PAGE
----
Having taken to the stage at number four this was the first Area outing for Staines Brass following their First Section victory in 2005. From the opening they gave a performance that had a real sense of purpose with strong direction from the centre by Ian McElligott. In terms of sound they may not have been a match for Redbridge and there were odd moments of untidiness in the ‘Descent' but the integrity of the playing was never in question. Possibly as a consequence of trying to push the dynamic down a little too far in ‘The Day of Rest', the chords under the soloists were not always entirely together although the soloists themselves did well even if the dynamics were a little heavy for the mf and f marked.

For us though the one serious misgiving about Staines was the taped whispering that gave ‘The Whispering Gallery' a distinctly unnatural feel. For many of the bands on the day this section came off pretty well and it was a shame that this was the one passage in Staines' performance that failed to generate any real atmosphere.

Judging by the cheering at the end the band had brought a coach full of groupies with them but it was a deserved response to a performance that punched way above its weight for a band that were competing at First Section level less than twelve months ago. The runners up position and the prospect of a trip to the Royal Albert Hall in October was a reward that must have been way beyond the band's expectations but the sheer delight of Ian McElligott at the close of the performance was one of the memorable moments of the day.

If Staines were an unexpected runner up the same could be said of Kidlington Concert Brass, their performance earning them a third place and the comment from Colin Hardy that of all the bands it was the third prize winners for whom he felt most sorry in their narrow miss of a spot at the Albert Hall.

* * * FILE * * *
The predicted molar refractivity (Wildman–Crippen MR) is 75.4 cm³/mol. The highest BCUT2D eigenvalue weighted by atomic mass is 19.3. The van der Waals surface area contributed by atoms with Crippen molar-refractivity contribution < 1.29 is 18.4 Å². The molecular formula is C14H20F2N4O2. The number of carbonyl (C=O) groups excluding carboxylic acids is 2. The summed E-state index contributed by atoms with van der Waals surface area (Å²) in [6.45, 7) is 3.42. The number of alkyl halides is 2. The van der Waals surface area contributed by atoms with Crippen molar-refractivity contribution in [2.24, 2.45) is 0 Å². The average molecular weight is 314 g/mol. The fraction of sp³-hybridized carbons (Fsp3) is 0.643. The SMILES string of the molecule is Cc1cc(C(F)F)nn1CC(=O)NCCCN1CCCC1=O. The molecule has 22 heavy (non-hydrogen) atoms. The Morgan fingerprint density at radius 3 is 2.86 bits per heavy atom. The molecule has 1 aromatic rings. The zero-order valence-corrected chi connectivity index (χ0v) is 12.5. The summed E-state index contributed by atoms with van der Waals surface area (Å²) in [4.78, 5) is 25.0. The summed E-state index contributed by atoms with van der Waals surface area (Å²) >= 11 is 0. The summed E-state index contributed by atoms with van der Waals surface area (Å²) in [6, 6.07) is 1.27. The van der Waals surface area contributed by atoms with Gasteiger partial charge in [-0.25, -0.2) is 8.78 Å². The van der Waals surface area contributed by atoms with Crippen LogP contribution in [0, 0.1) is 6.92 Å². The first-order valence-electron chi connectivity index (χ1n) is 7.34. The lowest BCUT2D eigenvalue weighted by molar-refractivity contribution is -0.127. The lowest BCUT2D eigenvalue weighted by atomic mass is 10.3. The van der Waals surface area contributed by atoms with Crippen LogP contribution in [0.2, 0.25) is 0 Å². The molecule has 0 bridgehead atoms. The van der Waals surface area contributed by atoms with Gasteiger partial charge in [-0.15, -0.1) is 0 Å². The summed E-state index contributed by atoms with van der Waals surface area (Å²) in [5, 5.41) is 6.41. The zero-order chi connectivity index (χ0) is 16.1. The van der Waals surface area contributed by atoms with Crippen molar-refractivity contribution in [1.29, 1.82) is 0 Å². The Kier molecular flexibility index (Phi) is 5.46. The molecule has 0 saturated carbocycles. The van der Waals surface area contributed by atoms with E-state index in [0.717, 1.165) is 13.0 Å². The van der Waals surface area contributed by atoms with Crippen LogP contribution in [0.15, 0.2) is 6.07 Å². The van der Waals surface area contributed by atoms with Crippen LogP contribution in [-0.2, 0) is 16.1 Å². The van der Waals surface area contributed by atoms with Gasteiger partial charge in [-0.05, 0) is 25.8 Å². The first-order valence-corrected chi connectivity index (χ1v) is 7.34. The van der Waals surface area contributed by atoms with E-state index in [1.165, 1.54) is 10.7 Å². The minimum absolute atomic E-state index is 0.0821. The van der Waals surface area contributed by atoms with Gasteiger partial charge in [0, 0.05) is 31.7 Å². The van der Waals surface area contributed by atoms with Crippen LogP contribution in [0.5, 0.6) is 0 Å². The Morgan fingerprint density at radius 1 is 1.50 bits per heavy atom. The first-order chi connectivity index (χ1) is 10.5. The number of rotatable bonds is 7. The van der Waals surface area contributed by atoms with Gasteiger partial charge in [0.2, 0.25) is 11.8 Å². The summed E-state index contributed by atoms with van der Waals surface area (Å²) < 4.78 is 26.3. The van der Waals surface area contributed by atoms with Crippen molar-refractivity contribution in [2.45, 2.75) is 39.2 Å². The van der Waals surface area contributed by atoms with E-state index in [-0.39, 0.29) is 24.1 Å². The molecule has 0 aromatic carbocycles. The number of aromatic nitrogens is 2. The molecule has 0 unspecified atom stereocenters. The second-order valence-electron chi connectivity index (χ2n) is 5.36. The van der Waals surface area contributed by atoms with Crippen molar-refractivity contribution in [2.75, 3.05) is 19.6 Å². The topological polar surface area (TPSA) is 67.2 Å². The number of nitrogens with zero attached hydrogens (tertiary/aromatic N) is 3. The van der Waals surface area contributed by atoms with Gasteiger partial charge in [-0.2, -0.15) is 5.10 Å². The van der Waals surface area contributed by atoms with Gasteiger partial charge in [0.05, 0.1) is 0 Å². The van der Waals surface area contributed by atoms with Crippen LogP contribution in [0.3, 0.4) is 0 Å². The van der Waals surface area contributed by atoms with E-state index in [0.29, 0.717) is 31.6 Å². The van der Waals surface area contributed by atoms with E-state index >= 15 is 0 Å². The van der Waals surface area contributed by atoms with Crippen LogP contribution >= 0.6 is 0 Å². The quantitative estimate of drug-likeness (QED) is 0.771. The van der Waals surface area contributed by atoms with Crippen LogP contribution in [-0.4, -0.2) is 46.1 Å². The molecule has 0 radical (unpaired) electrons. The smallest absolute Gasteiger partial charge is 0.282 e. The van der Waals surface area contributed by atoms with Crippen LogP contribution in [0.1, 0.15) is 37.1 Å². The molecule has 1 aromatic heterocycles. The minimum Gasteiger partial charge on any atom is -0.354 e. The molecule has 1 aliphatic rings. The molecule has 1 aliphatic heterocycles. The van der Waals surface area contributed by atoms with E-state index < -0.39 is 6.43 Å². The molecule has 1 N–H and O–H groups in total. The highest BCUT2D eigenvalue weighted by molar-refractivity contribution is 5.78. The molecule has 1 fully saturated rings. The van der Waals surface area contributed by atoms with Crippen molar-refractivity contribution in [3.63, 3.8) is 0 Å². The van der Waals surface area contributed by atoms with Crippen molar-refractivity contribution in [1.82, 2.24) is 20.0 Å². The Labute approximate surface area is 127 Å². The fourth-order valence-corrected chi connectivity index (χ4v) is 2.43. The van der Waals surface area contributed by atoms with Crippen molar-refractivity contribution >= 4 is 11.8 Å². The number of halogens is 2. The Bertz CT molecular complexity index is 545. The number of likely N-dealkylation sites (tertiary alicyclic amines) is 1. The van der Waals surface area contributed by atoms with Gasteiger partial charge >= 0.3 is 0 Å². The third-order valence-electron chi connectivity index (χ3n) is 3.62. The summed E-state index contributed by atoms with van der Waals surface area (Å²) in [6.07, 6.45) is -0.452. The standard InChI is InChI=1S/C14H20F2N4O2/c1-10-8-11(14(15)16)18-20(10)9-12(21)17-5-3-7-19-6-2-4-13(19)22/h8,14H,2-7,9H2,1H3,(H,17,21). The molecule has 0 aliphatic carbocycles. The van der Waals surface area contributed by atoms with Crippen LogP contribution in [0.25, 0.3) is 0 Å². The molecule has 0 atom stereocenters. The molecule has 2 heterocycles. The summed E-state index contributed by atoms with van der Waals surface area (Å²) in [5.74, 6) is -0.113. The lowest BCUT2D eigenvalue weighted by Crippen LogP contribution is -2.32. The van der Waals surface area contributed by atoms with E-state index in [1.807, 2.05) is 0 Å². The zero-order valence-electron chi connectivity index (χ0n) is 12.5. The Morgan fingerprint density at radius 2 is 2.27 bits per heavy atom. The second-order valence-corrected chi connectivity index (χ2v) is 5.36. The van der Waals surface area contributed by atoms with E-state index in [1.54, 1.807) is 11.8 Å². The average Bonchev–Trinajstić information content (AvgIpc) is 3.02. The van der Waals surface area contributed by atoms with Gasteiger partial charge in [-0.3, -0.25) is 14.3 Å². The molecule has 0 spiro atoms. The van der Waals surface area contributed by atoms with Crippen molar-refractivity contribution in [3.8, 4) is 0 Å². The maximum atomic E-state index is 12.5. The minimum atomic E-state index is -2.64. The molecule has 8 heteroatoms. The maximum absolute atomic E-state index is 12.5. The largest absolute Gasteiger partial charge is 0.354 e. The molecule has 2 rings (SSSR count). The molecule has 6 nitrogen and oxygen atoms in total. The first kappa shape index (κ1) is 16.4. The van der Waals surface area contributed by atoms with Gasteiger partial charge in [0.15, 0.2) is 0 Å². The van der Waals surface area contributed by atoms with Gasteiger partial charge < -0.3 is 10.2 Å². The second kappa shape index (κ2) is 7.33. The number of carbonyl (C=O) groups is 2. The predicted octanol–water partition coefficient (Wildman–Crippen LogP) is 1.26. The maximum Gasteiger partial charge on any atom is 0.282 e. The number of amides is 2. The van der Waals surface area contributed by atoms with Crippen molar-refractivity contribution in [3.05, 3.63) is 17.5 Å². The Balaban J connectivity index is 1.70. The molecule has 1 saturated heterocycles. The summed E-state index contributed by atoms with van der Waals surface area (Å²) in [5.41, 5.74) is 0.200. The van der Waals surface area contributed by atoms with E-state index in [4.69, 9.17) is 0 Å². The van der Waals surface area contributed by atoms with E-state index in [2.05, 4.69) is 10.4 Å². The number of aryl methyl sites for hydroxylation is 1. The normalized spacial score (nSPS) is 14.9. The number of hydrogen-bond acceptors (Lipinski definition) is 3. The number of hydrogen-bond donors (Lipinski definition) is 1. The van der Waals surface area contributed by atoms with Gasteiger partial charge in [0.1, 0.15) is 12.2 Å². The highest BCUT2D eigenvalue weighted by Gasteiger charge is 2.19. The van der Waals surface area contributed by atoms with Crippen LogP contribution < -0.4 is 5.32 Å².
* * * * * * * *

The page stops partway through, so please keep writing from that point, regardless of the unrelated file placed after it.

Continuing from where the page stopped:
Kidlington's was one of the best captured openings of the day with finely balanced trombones and a good sense of overall atmosphere. The ‘Descent' may have just tended to the harsh in the cornets but there was drive in plenty whilst the basses did well in the ‘Terrestrial Depths'. Allowing for a couple of minor clips the ‘Day of Rest' soloists were amongst the most consistent of the day with the soprano player being one of a small group of players that managed to keep the dynamic at exactly the right level.

‘Lost in the Labyrinth' was more tentative and for a few moments it seemed as if the performance may lose its way before things recovered through the ‘Rescue' to a confident ‘Homecoming'. Kidlington's was an intelligently directed and thoughtfully prepared reading that although not error free was commendable in its musicality. It may not have been worthy of a place in the Final but it was certainly worthy of a top four placing on the day and will no doubt give the band a healthy boost of confidence.

As the penultimate band on stage Aveley and Newham knew exactly what they had to do to snatch victory. A good number of the Newham players were in the hall to hear Redbridge's strong but not entirely watertight performance and no doubt fancied their chances of squeezing past the favourites. Certainly Nigel Taken had a demeanour of meaning business and the opening set an immediate atmosphere if being a little on the safe side in terms of dynamics. There was plenty of detail as well as momentum on display in the ‘Descent' and once again things settled down to an atmospheric ‘Terrestrial Depths'.